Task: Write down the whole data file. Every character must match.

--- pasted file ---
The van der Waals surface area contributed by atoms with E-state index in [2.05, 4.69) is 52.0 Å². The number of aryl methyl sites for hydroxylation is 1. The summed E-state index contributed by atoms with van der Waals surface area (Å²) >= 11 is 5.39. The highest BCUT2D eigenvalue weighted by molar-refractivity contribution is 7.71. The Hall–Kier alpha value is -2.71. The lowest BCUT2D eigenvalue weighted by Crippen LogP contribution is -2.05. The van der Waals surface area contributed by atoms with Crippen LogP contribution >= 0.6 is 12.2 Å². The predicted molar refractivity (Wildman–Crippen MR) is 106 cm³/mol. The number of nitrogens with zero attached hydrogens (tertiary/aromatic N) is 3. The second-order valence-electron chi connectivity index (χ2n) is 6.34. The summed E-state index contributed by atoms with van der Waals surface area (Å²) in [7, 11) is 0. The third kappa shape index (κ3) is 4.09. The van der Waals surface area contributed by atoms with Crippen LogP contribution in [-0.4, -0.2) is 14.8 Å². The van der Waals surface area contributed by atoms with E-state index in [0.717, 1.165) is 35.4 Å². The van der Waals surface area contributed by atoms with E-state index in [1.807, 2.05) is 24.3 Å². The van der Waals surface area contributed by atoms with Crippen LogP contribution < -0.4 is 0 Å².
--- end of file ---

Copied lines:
The van der Waals surface area contributed by atoms with E-state index in [2.05, 4.69) is 52.0 Å². The number of aryl methyl sites for hydroxylation is 1. The summed E-state index contributed by atoms with van der Waals surface area (Å²) >= 11 is 5.39. The highest BCUT2D eigenvalue weighted by molar-refractivity contribution is 7.71. The Hall–Kier alpha value is -2.71. The lowest BCUT2D eigenvalue weighted by Crippen LogP contribution is -2.05. The van der Waals surface area contributed by atoms with Crippen LogP contribution >= 0.6 is 12.2 Å². The predicted molar refractivity (Wildman–Crippen MR) is 106 cm³/mol. The number of nitrogens with zero attached hydrogens (tertiary/aromatic N) is 3. The second-order valence-electron chi connectivity index (χ2n) is 6.34. The summed E-state index contributed by atoms with van der Waals surface area (Å²) in [7, 11) is 0. The third kappa shape index (κ3) is 4.09. The van der Waals surface area contributed by atoms with Crippen LogP contribution in [-0.4, -0.2) is 14.8 Å². The van der Waals surface area contributed by atoms with E-state index in [0.717, 1.165) is 35.4 Å². The van der Waals surface area contributed by atoms with E-state index in [1.807, 2.05) is 24.3 Å². The van der Waals surface area contributed by atoms with Crippen LogP contribution < -0.4 is 0 Å².